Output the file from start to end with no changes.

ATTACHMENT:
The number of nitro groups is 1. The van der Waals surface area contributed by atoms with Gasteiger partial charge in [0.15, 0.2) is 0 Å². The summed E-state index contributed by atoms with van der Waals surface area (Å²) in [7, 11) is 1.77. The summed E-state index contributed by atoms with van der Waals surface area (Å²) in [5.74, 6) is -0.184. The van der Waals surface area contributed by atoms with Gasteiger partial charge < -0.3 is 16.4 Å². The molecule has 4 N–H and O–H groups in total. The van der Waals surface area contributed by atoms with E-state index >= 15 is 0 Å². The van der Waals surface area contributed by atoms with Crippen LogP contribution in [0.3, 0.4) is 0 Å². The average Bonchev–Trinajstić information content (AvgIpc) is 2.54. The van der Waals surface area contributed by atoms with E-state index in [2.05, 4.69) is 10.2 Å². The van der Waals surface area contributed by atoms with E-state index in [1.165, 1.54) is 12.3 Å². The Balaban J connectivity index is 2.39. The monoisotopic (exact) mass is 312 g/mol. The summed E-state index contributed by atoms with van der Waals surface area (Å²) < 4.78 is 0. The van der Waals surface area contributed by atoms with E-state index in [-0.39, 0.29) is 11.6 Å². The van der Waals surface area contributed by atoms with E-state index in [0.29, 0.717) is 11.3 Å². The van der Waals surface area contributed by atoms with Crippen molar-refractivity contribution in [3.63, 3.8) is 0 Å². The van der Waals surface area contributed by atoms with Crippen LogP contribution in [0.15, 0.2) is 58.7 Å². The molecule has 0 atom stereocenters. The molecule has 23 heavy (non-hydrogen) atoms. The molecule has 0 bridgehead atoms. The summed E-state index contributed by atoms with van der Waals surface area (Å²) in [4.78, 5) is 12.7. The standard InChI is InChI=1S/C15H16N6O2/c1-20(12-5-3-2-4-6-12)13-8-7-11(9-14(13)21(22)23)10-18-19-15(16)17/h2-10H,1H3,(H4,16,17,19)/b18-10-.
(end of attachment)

The number of nitro groups is 1. The van der Waals surface area contributed by atoms with Gasteiger partial charge in [0.15, 0.2) is 0 Å². The summed E-state index contributed by atoms with van der Waals surface area (Å²) in [7, 11) is 1.77. The summed E-state index contributed by atoms with van der Waals surface area (Å²) in [5.74, 6) is -0.184. The van der Waals surface area contributed by atoms with Gasteiger partial charge < -0.3 is 16.4 Å². The molecule has 4 N–H and O–H groups in total. The van der Waals surface area contributed by atoms with E-state index >= 15 is 0 Å². The van der Waals surface area contributed by atoms with Crippen LogP contribution in [0.3, 0.4) is 0 Å². The average Bonchev–Trinajstić information content (AvgIpc) is 2.54. The van der Waals surface area contributed by atoms with E-state index in [2.05, 4.69) is 10.2 Å². The van der Waals surface area contributed by atoms with E-state index in [1.165, 1.54) is 12.3 Å². The Balaban J connectivity index is 2.39. The monoisotopic (exact) mass is 312 g/mol. The summed E-state index contributed by atoms with van der Waals surface area (Å²) < 4.78 is 0. The van der Waals surface area contributed by atoms with E-state index in [-0.39, 0.29) is 11.6 Å². The van der Waals surface area contributed by atoms with E-state index in [0.29, 0.717) is 11.3 Å². The van der Waals surface area contributed by atoms with Crippen molar-refractivity contribution in [3.63, 3.8) is 0 Å². The van der Waals surface area contributed by atoms with Crippen LogP contribution in [0.15, 0.2) is 58.7 Å². The molecule has 0 atom stereocenters. The molecule has 23 heavy (non-hydrogen) atoms. The molecule has 0 bridgehead atoms. The summed E-state index contributed by atoms with van der Waals surface area (Å²) in [4.78, 5) is 12.7. The standard InChI is InChI=1S/C15H16N6O2/c1-20(12-5-3-2-4-6-12)13-8-7-11(9-14(13)21(22)23)10-18-19-15(16)17/h2-10H,1H3,(H4,16,17,19)/b18-10-.